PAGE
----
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Annual Northwest Genealogy Conference set for Aug. 16-19


August 9, 2017 | View PDF

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Genealogy speaker Lisa Louise Cooke gives a presentation at last year's Northwest Genealogy Conference.

The Northwest Genealogy Conference returns this month to Arlington for its fourth year from Aug. 16 to 19.

The conference is hosted by the Stillaguamish Valley Genealogical Society.

President of the society Ruth Caesar said it is the largest multi-day genealogical conference in the area.

This year's conference is at the Byrnes Performing Arts Center at 18821 Crown Ridge Blvd., Arlington.

It helps people learn more about genealogy because there is a lot to know about research and the history behind it, she said.

"There are just too many things you have to learn about to be able to do good research," she said.

"I think people like that they can come to a conference where it's a lot of information in one fell swoop," she said.

Caesar said she enjoys the community at the event as well as seeing all the other genealogy enthusiasts at the conference.

"I like just meeting with the people and seeing the happiness it brings them," she said.

The three-day conference features approximately 30 presentations during the event.

Kenyatta Berry, a host for Genealogy Roadshow on PBS, is one of the main speakers this year, and she will give her talk "Where Does Your Story Start?" on Aug. 19.

Another of the main speakers, Daniel Earl, will give his presentation about "Tools to Help Tell the Story" on Aug. 18.

Caesar said the event helps people in the community learn about genealogy, but also is a big draw to the city.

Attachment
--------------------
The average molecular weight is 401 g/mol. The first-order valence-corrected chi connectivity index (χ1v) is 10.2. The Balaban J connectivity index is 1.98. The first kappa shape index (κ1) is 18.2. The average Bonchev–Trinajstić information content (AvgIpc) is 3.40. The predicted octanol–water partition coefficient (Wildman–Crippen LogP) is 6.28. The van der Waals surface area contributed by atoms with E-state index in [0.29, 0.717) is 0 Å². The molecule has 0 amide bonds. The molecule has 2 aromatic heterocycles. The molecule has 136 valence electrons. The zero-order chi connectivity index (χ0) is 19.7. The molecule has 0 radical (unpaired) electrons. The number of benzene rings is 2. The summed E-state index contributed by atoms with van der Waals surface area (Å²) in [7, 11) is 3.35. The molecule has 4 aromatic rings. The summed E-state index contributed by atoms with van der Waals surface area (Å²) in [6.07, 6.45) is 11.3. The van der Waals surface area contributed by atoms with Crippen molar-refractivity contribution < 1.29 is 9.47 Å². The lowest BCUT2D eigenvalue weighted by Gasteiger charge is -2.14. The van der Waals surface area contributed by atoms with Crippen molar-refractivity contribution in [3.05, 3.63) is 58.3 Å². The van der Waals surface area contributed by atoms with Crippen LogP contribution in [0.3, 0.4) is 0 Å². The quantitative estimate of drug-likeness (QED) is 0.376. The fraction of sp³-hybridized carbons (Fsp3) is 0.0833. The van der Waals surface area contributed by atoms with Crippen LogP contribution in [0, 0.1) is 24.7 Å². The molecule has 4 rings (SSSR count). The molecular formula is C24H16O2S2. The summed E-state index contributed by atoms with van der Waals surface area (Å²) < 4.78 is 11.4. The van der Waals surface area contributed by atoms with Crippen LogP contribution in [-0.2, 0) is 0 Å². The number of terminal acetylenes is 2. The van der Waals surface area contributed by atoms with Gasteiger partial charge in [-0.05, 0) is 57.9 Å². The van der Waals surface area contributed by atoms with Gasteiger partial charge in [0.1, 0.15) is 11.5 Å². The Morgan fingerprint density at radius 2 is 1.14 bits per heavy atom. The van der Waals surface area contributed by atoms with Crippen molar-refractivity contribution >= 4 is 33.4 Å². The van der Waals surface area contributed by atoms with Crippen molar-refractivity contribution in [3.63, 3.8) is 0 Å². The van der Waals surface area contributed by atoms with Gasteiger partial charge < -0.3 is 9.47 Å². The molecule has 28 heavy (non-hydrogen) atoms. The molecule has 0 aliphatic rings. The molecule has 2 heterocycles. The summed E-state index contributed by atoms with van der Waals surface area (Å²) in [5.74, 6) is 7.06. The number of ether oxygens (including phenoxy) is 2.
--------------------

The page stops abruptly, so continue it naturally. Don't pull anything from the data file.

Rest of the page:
Attendees include people from around Puget Sound, those who come from out of state, and those from Canada.

The conference provides a closer outlet for information than most people in the region have, said Caesar.

"So you can get this info without having to go all the way to Salt Lake City or California," she said.

"We have lots of exciting activities," said Ceasar.

Activities like "dress up day" on Aug. 18.

"People can come dressed as one of their ancestors, whether that be as royalty or as an explorer or any other historical role," she said.

Each attendee can bring a teenager this year for free as well.

"One of the new features this year is that people are able to bring a student with them for free," said Caesar.

Kids age 13 to 17 can attend the conference with someone who is registered.

"We're helping to get young people involved," said Caesar.

The first day of the conference on Aug. 16 also includes a free beginning genealogy class for those interested in researching their lineage.

The class, which runs from 1-4:30 p.m., will discuss how to look up, read and research records.

Caesar said that the conference has been a big hit the last three years.

"We've had incredible reviews from the speakers and attendees," she said, "always asking us to return next year."

More information about the conference is available at the Stillaguamish Valley Genealogical Society's website at


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